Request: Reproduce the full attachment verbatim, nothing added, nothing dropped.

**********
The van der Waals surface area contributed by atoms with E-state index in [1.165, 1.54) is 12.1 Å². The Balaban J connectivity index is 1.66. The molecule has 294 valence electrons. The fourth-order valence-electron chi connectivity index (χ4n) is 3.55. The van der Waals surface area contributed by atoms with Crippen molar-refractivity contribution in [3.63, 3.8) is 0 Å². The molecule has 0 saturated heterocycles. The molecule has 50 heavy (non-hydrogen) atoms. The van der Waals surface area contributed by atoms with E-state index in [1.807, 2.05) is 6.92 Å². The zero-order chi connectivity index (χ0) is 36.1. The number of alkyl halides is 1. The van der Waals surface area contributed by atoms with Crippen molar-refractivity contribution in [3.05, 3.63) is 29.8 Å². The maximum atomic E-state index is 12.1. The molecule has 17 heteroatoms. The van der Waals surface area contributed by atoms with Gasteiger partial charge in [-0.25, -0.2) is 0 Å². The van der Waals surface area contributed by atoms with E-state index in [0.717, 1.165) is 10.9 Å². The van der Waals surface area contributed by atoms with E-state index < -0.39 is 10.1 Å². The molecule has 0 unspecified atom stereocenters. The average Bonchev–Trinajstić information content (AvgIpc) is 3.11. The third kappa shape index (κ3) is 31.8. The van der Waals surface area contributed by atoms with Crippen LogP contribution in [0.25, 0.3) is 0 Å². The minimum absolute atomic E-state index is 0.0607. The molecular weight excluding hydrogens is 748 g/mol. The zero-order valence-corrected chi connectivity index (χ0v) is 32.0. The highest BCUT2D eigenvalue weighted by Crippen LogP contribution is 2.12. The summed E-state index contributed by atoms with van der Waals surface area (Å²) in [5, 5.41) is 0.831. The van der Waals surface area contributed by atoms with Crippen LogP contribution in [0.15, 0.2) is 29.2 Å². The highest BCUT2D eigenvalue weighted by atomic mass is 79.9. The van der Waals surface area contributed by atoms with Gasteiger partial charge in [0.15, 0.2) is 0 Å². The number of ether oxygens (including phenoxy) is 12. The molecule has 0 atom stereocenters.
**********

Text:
The van der Waals surface area contributed by atoms with E-state index in [1.165, 1.54) is 12.1 Å². The Balaban J connectivity index is 1.66. The molecule has 294 valence electrons. The fourth-order valence-electron chi connectivity index (χ4n) is 3.55. The van der Waals surface area contributed by atoms with Crippen molar-refractivity contribution in [3.63, 3.8) is 0 Å². The molecule has 0 saturated heterocycles. The molecule has 50 heavy (non-hydrogen) atoms. The van der Waals surface area contributed by atoms with E-state index in [1.807, 2.05) is 6.92 Å². The zero-order chi connectivity index (χ0) is 36.1. The number of alkyl halides is 1. The van der Waals surface area contributed by atoms with Crippen molar-refractivity contribution in [3.05, 3.63) is 29.8 Å². The maximum atomic E-state index is 12.1. The molecule has 17 heteroatoms. The van der Waals surface area contributed by atoms with Gasteiger partial charge in [-0.25, -0.2) is 0 Å². The van der Waals surface area contributed by atoms with E-state index in [0.717, 1.165) is 10.9 Å². The van der Waals surface area contributed by atoms with E-state index < -0.39 is 10.1 Å². The molecule has 0 unspecified atom stereocenters. The average Bonchev–Trinajstić information content (AvgIpc) is 3.11. The third kappa shape index (κ3) is 31.8. The van der Waals surface area contributed by atoms with Crippen LogP contribution in [0.25, 0.3) is 0 Å². The minimum absolute atomic E-state index is 0.0607. The molecular weight excluding hydrogens is 748 g/mol. The zero-order valence-corrected chi connectivity index (χ0v) is 32.0. The highest BCUT2D eigenvalue weighted by Crippen LogP contribution is 2.12. The summed E-state index contributed by atoms with van der Waals surface area (Å²) in [5, 5.41) is 0.831. The van der Waals surface area contributed by atoms with Crippen LogP contribution in [0.15, 0.2) is 29.2 Å². The highest BCUT2D eigenvalue weighted by atomic mass is 79.9. The van der Waals surface area contributed by atoms with Gasteiger partial charge in [0.15, 0.2) is 0 Å². The number of ether oxygens (including phenoxy) is 12. The molecule has 0 atom stereocenters.